Richard Deed made a career out of his service in the United States Army. For the seven years preceding his discharge, he was stationed in Fort Hood, Texas where he met his now ex-wife Molly. He and Molly had a child two years after he moved there. He never imagined planting roots in Texas as he envisioned himself back in Nevada where he grew up. “I guess a year is not long enough, I didn’t know her as well I thought,” he says when referring to how, and when, his relationship with Molly dissolved.
After their divorce was final, Molly claimed that Mr. Deed had attacked her and quickly sought a protective order against him. He was arrested and ordered to complete a pretrial intervention program through the Bell County Veterans Treatment Court. Life seemed to be quickly rolling downhill as the charges resulted in Mr. Deed being booted out of the military.
A veterans’ treatment court serves a large segment of the justice-involved veteran population as opposed to business as usual: having all veterans appear before random judges who may or may not have an understanding of their unique experiences and issues. A veterans’ treatment court judge better understands the issues that a veteran may possibly be struggling with, such as substance addiction, PTSD, traumatic brain injury, or military sexual trauma. A veterans’ treatment court judge is also more familiar with the Veterans Health Administration, Veterans Benefits Administration, State Department of Veterans Affairs, veterans service organizations, and volunteer veteran mentors and how they can all assist veteran defendants.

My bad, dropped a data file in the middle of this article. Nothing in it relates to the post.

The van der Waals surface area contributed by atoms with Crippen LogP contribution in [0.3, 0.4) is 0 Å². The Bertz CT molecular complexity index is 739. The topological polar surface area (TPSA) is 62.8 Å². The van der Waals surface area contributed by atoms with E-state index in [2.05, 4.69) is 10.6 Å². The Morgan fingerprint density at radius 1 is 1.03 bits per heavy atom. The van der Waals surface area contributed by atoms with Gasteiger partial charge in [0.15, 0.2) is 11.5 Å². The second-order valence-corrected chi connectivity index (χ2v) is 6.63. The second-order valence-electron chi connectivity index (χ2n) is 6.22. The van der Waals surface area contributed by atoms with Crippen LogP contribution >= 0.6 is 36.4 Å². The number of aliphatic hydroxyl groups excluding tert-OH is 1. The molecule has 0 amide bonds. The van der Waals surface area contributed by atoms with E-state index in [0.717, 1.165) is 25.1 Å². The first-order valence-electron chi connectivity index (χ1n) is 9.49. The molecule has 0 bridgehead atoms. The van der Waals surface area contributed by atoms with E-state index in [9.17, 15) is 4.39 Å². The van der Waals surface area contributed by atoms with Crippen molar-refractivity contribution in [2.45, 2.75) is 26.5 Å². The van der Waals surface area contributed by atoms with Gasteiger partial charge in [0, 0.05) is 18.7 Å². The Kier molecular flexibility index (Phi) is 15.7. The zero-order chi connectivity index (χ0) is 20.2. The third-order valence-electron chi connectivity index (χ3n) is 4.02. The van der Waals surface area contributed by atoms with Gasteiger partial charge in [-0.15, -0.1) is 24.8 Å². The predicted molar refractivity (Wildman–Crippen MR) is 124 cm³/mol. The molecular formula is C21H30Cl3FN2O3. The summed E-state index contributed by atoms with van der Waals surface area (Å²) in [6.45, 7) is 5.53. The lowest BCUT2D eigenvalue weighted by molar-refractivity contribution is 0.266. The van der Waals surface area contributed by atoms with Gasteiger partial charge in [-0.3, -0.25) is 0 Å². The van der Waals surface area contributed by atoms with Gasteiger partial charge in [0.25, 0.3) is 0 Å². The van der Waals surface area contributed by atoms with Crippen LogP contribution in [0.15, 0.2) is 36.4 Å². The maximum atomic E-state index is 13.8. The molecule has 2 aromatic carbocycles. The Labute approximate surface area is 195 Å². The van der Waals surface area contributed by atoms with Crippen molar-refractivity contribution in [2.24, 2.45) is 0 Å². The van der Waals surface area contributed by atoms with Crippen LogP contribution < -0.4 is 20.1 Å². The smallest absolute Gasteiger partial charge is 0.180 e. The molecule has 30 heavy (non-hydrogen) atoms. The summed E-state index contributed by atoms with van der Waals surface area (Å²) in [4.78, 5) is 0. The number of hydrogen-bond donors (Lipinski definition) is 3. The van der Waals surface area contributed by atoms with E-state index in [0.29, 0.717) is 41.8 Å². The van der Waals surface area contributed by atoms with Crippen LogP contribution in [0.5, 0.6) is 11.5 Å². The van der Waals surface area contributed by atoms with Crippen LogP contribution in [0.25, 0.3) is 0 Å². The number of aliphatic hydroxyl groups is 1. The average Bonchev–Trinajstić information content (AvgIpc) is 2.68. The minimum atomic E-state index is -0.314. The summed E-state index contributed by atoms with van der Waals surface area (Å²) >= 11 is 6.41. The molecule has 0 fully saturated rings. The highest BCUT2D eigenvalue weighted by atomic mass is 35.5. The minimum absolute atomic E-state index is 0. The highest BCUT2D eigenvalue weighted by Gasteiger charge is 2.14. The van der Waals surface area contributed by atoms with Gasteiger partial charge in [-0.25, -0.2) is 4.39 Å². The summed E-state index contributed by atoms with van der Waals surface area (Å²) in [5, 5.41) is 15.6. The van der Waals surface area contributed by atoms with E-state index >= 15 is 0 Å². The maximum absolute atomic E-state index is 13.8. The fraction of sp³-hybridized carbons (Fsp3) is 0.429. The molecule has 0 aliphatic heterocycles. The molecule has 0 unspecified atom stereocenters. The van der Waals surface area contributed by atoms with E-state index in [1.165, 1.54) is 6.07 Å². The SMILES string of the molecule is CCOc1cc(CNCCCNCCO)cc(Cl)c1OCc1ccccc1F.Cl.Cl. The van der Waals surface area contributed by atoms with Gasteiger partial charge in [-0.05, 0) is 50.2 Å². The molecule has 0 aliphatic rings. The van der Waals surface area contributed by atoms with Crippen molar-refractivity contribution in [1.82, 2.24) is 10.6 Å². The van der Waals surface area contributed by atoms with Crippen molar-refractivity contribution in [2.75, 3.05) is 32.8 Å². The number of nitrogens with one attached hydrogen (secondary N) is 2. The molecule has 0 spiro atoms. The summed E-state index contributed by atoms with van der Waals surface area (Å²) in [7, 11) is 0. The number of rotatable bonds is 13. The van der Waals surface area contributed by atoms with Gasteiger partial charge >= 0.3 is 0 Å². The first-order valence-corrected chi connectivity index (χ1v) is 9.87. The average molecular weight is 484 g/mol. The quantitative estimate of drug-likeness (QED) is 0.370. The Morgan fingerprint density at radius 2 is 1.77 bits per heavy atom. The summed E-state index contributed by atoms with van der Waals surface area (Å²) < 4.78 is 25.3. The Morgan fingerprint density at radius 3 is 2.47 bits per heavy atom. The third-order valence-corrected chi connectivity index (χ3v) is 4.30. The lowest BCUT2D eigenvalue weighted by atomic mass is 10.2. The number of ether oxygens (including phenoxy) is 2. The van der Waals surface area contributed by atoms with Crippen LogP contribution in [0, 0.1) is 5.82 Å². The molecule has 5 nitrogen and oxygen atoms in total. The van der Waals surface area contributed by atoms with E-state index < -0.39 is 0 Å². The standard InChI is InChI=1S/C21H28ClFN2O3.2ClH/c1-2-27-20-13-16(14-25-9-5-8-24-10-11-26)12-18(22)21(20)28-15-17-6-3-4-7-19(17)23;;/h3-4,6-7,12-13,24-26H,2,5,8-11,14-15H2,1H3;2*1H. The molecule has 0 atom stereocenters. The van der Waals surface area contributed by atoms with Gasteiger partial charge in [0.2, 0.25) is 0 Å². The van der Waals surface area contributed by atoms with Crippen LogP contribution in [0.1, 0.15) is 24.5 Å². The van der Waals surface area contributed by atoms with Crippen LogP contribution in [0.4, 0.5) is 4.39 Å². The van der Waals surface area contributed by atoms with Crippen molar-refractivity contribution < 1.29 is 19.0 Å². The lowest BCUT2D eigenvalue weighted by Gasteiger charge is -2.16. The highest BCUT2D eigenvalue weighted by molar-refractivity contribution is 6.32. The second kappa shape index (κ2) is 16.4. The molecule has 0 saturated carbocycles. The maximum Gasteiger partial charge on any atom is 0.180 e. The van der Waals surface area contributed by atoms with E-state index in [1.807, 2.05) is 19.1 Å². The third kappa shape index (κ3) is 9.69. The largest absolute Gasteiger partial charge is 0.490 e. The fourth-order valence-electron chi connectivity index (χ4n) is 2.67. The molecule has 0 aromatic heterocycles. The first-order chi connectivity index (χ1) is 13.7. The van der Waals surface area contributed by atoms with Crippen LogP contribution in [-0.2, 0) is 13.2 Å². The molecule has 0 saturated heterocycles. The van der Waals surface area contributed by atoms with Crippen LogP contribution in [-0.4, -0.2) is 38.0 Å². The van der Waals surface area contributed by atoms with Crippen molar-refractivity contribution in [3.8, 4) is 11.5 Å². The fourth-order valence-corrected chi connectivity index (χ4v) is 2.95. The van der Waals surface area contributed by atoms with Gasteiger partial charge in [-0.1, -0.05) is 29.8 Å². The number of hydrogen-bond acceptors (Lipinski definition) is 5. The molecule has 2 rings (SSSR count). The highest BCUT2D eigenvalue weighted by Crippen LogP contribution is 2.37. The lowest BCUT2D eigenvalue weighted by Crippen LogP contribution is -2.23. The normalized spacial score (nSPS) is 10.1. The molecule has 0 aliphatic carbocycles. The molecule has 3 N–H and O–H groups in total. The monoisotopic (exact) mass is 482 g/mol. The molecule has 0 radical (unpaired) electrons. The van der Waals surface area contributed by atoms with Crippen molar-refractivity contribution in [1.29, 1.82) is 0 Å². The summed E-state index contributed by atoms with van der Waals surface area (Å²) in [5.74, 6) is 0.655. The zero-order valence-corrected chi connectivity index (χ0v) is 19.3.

Upon completion of the pretrial intervention program, Mr. Deed’s criminal case was dismissed, but his arrest record was still preventing him from getting the government job he desired as well as visitation with his child. Without work, he was living on limited means and facing the possibility of homelessness. To keep busy, he volunteered with local police and firefighters.
The Bell County Veterans Treatment court referred Mr. Deed to LSLA’s Belton branch office, where he sought the legal assistance he required to remove the arrest from his record so that he could find a job as well as start seeing his child. His case was accepted and a Petition for Expungement was filed on his behalf. His attorney argued that the assault charge should be dropped because there was no evidence to support it. The matter was set for hearing and Mr. Deed’s petition was granted, allowing his criminal arrest records to be expunged. Mr. Deed says he is “carefree of charges and now I can get my life back together. If it was not for legal aid, I would probably be in jail or in the system somewhere. I would probably be up a creek.”


*Names were changed to protect the identity of the individual(s).